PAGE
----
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Toyota aims for 50 per cent reduction in rare-earth elements with new magnetic

Toyota aims for 50 per cent reduction in rare-earth elements with new magnetic

Rare-earth elements have proven to be a critical part of our technological advancements. The attributes they bring can change the way normal materials act, or enhance their attributes. They are vital parts of many different products, from hard drives to wind turbines, and even the screens for our tablets and smartphones. Neodymium is especially important in the production of magnets. Compounds containing neodymium allow smaller, more efficient magnets to be produced, which are then used in great numbers in motors, especially those for emerging markets such as renewable energy and electric vehicles.

The seventeen rare-earth elements are found in places and quantities that are difficult to mine economically, rather then being very rare. All, but promethium, are relatively common in the earth’s crust. They are generally concentrated together in a few locations, although not in concentrations high enough to be exploited easily. The current most important location for these elements is China, which produced 81% of the world's rare-earth supply in 2017. The importance of the materials to technology and the fact that one country has a virtual monopoly of the extraction of the elements means that China has de facto control over their supply to the world. This is something that China has used to its advantage by limiting exports, which drive up prices or force companies to relocate to access them on China’s internal market.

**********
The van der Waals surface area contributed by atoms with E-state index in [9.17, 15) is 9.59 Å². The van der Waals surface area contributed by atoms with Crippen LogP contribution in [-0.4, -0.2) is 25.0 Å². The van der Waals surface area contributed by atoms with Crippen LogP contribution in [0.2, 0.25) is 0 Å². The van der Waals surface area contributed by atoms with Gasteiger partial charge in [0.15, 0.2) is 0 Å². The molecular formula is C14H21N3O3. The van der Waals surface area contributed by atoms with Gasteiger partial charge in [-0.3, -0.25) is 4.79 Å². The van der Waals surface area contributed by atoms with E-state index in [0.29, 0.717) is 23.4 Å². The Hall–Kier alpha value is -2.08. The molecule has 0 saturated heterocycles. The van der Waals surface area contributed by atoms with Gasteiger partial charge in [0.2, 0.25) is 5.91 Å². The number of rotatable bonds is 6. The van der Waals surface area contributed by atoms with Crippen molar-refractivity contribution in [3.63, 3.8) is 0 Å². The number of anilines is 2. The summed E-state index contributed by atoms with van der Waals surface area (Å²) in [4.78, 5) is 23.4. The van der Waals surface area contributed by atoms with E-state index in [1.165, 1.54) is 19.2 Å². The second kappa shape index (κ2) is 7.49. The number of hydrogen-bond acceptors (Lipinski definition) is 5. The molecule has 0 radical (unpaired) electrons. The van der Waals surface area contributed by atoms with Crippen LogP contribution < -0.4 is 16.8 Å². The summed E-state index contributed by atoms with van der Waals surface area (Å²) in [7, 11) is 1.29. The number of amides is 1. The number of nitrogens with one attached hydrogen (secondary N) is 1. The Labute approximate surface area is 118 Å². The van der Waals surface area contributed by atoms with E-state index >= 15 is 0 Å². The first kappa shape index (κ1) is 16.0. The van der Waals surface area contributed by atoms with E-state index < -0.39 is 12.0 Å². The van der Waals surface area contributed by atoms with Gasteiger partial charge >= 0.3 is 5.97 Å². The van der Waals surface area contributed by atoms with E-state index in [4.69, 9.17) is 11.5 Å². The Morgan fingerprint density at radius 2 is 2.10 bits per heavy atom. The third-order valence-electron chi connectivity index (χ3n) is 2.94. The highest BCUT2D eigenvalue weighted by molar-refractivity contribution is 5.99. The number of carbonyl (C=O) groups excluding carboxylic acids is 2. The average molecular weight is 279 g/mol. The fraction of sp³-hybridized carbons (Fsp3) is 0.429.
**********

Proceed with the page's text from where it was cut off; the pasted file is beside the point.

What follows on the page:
There have been many attempts to cut the use of rare-earth elements by producing materials with similar properties, but in the main these have not come to fruition. One company that believes it has made some progress is Toyota, who just announced that it has developed a magnet that remains heat resistant while reducing neodymium levels by almost half. The new development also eliminates the need for terbium or dysprosium, two other rare-earth materials. This would be a huge step in reducing the cost and reliance on rare-earth elements. Unfortunately, it’s not all good news - the technique developed by Toyota involves replacing some of the neodymium with two other rare-earth elements, lanthanum and cerium. However, these two materials are much lower cost.

Neodymium’s main property is helping retain high coercivity – the ability to maintain magnetism – and heat resistance. Swapping nearly half the neodymium with lanthanum and cerium would see a decline in the material’s performance, so Toyota has developed new techniques to stop that deterioration. The end result is that the magnet retains its heat resistance with a big drop in neodymium usage.

Toyota will continue with the development of the new material and expects it to be used in some applications, including electric power steering by 2025, and in electric vehicle drive motors by 2018.

You can read more here http://media.toyota.co.uk/2018/02/toyota-develops-new-magnet-electric-motors-aiming-50-per-cent-reduction-use-critical-rare-earth-

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